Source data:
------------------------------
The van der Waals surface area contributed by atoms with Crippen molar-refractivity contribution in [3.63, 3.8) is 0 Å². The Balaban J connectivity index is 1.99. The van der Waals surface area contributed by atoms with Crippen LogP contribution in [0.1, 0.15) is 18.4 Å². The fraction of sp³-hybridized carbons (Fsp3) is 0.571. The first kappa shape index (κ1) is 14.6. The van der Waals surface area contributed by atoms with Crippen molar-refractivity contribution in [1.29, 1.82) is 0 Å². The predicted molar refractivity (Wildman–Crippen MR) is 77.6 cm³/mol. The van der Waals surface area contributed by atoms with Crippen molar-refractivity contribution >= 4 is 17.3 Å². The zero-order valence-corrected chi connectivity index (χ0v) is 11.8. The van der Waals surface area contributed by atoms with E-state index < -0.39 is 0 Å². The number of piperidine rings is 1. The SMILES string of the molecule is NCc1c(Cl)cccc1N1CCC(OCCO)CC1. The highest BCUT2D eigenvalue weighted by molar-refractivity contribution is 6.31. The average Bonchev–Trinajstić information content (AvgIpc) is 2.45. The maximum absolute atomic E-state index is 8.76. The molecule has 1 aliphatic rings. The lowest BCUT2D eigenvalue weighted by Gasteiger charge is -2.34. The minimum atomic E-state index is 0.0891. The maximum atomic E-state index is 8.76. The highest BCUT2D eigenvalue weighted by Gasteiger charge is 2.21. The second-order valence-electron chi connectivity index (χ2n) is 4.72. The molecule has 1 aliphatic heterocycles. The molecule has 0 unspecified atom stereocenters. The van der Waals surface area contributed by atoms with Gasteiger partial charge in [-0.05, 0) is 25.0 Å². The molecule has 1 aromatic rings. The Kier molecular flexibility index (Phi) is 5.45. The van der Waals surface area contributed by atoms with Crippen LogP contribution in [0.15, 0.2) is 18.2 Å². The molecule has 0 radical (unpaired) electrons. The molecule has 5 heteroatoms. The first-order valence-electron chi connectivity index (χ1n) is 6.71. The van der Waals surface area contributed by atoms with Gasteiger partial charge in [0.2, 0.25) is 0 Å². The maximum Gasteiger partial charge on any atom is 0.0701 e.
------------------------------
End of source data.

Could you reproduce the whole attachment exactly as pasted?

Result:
The van der Waals surface area contributed by atoms with Crippen molar-refractivity contribution in [3.63, 3.8) is 0 Å². The Balaban J connectivity index is 1.99. The van der Waals surface area contributed by atoms with Crippen LogP contribution in [0.1, 0.15) is 18.4 Å². The fraction of sp³-hybridized carbons (Fsp3) is 0.571. The first kappa shape index (κ1) is 14.6. The van der Waals surface area contributed by atoms with Crippen molar-refractivity contribution in [1.29, 1.82) is 0 Å². The predicted molar refractivity (Wildman–Crippen MR) is 77.6 cm³/mol. The van der Waals surface area contributed by atoms with Crippen molar-refractivity contribution >= 4 is 17.3 Å². The zero-order valence-corrected chi connectivity index (χ0v) is 11.8. The van der Waals surface area contributed by atoms with E-state index < -0.39 is 0 Å². The number of piperidine rings is 1. The SMILES string of the molecule is NCc1c(Cl)cccc1N1CCC(OCCO)CC1. The highest BCUT2D eigenvalue weighted by molar-refractivity contribution is 6.31. The average Bonchev–Trinajstić information content (AvgIpc) is 2.45. The maximum absolute atomic E-state index is 8.76. The molecule has 1 aliphatic rings. The lowest BCUT2D eigenvalue weighted by Gasteiger charge is -2.34. The minimum atomic E-state index is 0.0891. The maximum atomic E-state index is 8.76. The highest BCUT2D eigenvalue weighted by Gasteiger charge is 2.21. The second-order valence-electron chi connectivity index (χ2n) is 4.72. The molecule has 1 aliphatic heterocycles. The molecule has 0 unspecified atom stereocenters. The van der Waals surface area contributed by atoms with Gasteiger partial charge in [-0.05, 0) is 25.0 Å². The molecule has 1 aromatic rings. The Kier molecular flexibility index (Phi) is 5.45. The van der Waals surface area contributed by atoms with Crippen LogP contribution in [0.15, 0.2) is 18.2 Å². The molecule has 0 radical (unpaired) electrons. The molecule has 5 heteroatoms. The first-order valence-electron chi connectivity index (χ1n) is 6.71. The van der Waals surface area contributed by atoms with Gasteiger partial charge in [0.2, 0.25) is 0 Å². The maximum Gasteiger partial charge on any atom is 0.0701 e.